Julia Lupton has spent most of her academic career studying William Shakespeare. When she learned she was named a Chancellor’s Fellow earlier this quarter, she immediately knew how to spend the research stipend: by taking her first trip to England.

If it seems odd that a Shakespearean scholar hasn’t visited the bard’s home, Lupton has an excuse. She’s been busy.

“I’ve presented my research on Shakespeare in Venice. I’ve also been to Ireland and Germany, but my path never took me to England,” Lupton said. “Once I started teaching and had kids, it became harder to travel.”

Among her many projects is a children’s book she wrote with her twin sister and graphic designer Ellen Lupton, titled D.I.Y. Kids(Princeton Architectural Press). Aimed at creative children and parents, D.I.Y. is short for design-it-yourself and includes instructions for 80 graphics, toys, home and fashion projects children can complete.

Lupton tested out the projects on her own four kids: Hannah, 10, and 7-year-old triplets, Isabel, Lucy and Eliot. On Friday, Dec. 14, from 3-5 p.m., she will host a “Book Party” at the UCI Bookstore with presentations and design projects for young artists.

“I want kids to exit from mainstream consumer culture and learn techniques to leave their own mark on the world,” Lupton said.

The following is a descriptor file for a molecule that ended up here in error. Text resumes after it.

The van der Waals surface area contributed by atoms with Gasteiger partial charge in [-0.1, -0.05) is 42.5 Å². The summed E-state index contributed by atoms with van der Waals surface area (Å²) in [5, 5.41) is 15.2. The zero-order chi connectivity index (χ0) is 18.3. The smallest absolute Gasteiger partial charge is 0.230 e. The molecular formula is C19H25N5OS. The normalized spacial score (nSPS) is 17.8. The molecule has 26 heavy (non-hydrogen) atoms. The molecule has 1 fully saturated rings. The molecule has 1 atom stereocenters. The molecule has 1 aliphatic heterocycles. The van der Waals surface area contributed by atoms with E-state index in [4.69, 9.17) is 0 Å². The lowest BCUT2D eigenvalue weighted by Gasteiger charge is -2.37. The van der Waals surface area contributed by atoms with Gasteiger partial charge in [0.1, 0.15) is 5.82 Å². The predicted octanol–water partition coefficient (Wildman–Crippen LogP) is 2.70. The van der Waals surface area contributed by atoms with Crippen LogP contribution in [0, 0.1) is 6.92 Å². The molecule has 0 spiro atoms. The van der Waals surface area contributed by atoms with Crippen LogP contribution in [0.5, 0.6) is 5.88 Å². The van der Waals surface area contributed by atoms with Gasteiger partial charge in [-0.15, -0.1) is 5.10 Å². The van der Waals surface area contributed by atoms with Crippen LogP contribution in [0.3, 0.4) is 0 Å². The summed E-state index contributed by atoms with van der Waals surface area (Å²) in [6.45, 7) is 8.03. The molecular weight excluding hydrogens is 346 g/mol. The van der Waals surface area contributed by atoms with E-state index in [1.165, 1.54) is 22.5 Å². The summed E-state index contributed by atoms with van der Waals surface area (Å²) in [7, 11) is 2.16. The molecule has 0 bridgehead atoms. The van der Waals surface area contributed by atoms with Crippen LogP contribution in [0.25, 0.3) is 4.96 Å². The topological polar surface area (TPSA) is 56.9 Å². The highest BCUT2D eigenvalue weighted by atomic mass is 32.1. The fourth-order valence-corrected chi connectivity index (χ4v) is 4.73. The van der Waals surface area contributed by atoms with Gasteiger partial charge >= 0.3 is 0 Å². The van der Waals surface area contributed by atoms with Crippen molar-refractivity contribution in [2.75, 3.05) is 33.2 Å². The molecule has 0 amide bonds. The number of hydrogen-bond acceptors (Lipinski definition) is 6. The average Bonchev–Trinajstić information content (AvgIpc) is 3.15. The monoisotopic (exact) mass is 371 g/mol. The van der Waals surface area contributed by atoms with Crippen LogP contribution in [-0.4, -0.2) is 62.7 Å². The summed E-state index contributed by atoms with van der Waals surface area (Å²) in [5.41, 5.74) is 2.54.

In line with her renewed interest in design, Lupton recently helped to launch the UCI Design Alliance, an informal collection of faculty, staff and students interested in developing both literary and design skills.

“Right now there’s no design program. We all have computers and we know what a font is. But we don’t necessarily know much more, so I’m interested in improving design literacy,” Lupton said.

The professor of English and comparative literature has tackled other projects that have made an impact on the community. She was founding director of the Humanities Out There program, which celebrates its 10th anniversary this year. The program, a School of Humanities partnership with Santa Ana schools, aims to enhance critical thinking and writing skills by providing a challenging literacy curriculum. Though she’s no longer the director, over the past decade, 60 graduate students and more than 1,300 undergraduate tutors have provided instruction to about 3,000 middle and high school students. Lupton currently directs the Humanities Core Course, an introductory set of classes in which more than 1,200 freshmen enroll annually.

Lupton is working on a new book, Thinking With Shakespeare, which includes essays examining Shakespeare’s plays in relationship to social and political life. Juggling everything on her schedule has been hectic, but rewarding.

“It’s been a great year,” Lupton said.